The LSAT Essay: What It Is and How to Write It - LSAT

Assume that everyone on every admissions committee is reading every single LSAT essay. They’re not, but what if your essay happens to be the one they pull out of the pile for scrutiny? You’d better be prepared. What’ll it hurt, anyway? You have to spend 35 minutes of your LSAT experience writing the thing, so you may as well do a good job.

Here are a few more things to keep in mind when writing your LSAT essay:

When making admissions decisions, the Admissions Committee considers all the information in an applicant’s file. The principal criteria considered are the LSAT score, undergraduate grade point average and personal statement. In addition, the Committee considers significant advanced education, writing ability demonstrated through the LSAT essay and personal statement, significant life experiences, and other information in an applicant’s file that indicates promise of academic excellence or diversity of background or perspective that will enrich the educational experience of the class.

The LSAT Essay - LSAT Writing Section - LSAT Prep Course

If one of the following applies to you, then you should worry about the LSAT essay:

After the five sections of the LSAT, you are given 35 minutes to write an essay on a specific prompt. The LSAT essay is not scored. Law schools are provided with a copy of your essay, though; the essay itself is not given much if any weight by the vast majority of law schools and only sometimes reviewed by Admissions Committee.

Sample LSAT Essay Topic

The city of Stockton must choose an event to inaugurate its new auditorium, an open-air stage with seats for about 15,000 people and a surrounding lawn with room for 30,000 more. Write an argument in favor of hiring either of the following performers with these considerations in mind.
Know this: There is no right or wrong answer. You can choose either the lofts or the empty building, but you must convincingly argue you think it is the best choice.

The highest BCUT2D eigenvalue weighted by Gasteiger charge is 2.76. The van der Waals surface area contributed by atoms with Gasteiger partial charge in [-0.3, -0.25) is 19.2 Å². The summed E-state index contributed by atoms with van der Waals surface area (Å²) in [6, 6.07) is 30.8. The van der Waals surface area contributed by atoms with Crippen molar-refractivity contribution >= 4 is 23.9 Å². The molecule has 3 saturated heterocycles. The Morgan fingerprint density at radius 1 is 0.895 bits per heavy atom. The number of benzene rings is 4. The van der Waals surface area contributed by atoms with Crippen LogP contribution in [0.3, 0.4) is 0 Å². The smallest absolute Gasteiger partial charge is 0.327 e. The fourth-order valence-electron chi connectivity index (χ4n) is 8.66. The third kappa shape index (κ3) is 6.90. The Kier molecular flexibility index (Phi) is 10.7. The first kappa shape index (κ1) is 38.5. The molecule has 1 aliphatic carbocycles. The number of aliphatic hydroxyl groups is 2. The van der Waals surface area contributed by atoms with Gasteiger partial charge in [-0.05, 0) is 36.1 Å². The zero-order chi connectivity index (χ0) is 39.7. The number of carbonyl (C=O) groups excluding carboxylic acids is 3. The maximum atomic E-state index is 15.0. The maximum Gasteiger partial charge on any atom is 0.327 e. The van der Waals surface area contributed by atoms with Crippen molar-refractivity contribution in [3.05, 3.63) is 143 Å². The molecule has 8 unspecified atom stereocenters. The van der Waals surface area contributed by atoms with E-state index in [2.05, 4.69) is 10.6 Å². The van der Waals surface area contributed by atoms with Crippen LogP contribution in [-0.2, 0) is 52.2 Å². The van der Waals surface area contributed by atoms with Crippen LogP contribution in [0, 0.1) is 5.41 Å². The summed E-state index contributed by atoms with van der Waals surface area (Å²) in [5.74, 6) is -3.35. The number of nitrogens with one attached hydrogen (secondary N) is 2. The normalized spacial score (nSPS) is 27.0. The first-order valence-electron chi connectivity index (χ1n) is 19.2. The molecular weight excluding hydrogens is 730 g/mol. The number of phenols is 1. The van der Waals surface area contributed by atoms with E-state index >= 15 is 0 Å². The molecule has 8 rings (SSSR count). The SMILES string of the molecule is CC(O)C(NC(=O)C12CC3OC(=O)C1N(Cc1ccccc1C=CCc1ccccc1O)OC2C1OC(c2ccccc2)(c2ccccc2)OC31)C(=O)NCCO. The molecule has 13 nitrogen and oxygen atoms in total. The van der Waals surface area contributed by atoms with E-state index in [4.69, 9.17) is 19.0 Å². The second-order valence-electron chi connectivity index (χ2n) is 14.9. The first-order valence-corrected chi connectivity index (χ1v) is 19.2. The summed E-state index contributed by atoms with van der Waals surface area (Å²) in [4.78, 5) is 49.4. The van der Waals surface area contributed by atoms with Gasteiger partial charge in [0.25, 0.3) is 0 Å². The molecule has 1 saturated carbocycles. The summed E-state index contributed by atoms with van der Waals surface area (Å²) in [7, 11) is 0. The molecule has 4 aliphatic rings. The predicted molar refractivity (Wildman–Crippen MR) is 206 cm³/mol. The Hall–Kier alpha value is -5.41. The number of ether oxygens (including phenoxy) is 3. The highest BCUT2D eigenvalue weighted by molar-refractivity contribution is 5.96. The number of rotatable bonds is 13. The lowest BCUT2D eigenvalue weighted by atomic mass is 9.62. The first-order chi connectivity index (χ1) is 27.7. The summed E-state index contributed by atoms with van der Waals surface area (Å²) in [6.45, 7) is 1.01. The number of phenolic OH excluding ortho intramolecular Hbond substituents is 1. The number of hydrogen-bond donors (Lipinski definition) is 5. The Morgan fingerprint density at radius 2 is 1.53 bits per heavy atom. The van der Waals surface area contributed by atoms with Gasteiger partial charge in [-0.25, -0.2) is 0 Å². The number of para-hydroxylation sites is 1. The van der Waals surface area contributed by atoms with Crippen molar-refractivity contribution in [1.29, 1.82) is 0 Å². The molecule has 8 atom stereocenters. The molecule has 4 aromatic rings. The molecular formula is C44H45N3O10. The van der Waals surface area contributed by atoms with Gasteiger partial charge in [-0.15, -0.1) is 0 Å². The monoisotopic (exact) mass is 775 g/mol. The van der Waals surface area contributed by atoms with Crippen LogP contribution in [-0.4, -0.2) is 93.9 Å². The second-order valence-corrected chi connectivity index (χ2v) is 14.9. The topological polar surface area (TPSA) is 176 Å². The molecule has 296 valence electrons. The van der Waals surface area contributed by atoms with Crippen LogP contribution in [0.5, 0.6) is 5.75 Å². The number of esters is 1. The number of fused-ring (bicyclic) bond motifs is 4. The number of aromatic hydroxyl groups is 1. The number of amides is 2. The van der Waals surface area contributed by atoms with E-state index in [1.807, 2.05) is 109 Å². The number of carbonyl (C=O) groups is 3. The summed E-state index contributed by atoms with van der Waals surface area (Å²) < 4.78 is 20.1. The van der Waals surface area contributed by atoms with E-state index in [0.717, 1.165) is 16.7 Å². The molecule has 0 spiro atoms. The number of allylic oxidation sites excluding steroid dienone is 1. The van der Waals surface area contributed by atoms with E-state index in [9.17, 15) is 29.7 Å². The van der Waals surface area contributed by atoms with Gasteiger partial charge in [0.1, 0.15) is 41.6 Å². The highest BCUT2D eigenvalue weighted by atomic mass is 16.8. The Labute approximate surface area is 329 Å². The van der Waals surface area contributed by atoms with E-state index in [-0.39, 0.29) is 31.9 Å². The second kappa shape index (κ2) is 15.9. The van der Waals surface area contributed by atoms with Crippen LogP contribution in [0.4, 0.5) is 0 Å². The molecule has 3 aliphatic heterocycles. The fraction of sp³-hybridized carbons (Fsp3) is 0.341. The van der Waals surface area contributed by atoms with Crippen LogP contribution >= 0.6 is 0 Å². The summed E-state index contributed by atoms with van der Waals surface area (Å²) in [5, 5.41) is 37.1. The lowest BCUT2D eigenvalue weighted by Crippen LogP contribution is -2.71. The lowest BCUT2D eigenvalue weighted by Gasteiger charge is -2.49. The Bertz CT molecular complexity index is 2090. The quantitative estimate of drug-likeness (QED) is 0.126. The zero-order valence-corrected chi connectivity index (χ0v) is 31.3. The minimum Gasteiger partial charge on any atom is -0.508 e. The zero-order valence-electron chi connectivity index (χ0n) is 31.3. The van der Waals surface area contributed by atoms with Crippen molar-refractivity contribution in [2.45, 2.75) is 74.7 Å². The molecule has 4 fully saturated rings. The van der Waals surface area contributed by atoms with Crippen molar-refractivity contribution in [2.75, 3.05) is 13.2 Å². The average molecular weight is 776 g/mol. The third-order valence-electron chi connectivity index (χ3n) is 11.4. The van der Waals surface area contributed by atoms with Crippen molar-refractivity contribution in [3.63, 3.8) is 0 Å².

Develop a template for the LSAT essay and use the same structure on test day. Since each scenario is more or less the same, your template will work for any scenario you are presented with. Here's an example template for an essay in which you choose Option 1:

P2--Why Op 1 fulfills the first criteria better than Option 2 does
P3--Why Op 1 fulfills the second criteria better than Option 2 does

Another template for choosing Option 1:

P2--Why the pros of Option 1 outweigh the cons, considering the criteria
P3--Why the cons of Option 2 outweigh the pros, considering the criteria

Read and write several LSAT writing sample prompts so that you know what to expect on test day. If you have sets of full-length LSAT practice tests, you can locate the writing section at the end. You can also find LSAT sample writing prompts on the LSAC website.

When practicing, write the essays under timed conditions, 35 minutes each. And when you take full-length LSAT practice tests, don't skip the writing sample.

On the day of the LSAT, keep in mind it is not the most important part of the LSAT, but try do your best. If you have a ready-made template that you are comfortable with, you will have no problem producing an acceptable essay.